Their currency is not convertible, and many people had hoped that the sophisticated firms, the leading firms, the leading brand names in the west would be able to inhabit the Chinese financial market, but they had opted to maintain that distance. But is Hong Kong going to be the sacrificial lamb of this dollar crisis and will China then further decouple from the United States or from the dollar system?
Alex Moazed (44:47):
If there’s any silver lining to the amount of money printing that the Fed has been doing, the Chinese put us to shame, right? So is that what you’re kind of getting at if we’re talking about kind of fragility and these reverberations throughout the financial system that, you may not think it because they’re the global production powerhouse of the world, but they’ve been printing probably two or three X the amount of money that we have.
And if this shock spreads into China, they basically need to decouple, right? Because they can then sustain the dream inside of their bubble, but they got to close the bubble some more or something to that effect. Is that kind of what you’re getting at?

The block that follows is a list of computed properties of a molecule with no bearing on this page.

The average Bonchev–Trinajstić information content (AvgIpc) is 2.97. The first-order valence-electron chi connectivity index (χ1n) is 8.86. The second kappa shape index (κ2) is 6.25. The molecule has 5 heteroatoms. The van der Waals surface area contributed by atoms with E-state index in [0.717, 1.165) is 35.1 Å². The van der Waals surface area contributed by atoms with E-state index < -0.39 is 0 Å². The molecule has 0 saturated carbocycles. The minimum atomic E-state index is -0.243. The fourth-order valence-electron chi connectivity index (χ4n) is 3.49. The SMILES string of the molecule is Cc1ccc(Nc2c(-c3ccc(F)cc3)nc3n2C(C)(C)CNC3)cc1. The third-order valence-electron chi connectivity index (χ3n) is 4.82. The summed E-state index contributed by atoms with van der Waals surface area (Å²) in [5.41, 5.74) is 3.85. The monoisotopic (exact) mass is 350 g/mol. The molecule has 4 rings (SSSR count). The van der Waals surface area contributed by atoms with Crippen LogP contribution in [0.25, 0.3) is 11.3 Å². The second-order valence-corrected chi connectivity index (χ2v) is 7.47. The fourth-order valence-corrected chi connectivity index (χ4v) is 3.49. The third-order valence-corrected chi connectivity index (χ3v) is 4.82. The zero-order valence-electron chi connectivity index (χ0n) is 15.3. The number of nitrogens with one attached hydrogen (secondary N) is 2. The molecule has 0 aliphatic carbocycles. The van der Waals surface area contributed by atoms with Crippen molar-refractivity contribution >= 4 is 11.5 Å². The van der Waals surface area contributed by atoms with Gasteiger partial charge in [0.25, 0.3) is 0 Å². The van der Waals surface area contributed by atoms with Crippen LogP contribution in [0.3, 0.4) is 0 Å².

Rob Johnson (45:27):
I’m going to recommend that people pay attention to two gentlemen that I’ve recently made podcasts with. The first is Steven Roach who used to run Morgan Stanley Asia, he’s now at Yale University. And in particular Jim Chanos who was a famous short seller and deep, deep focus on China.
And I know that Jim’s work, he was one of the people who really illuminated the Enron scandal, the off balance sheet things and so forth that we learned about there. He played an enormous role in that unmasking.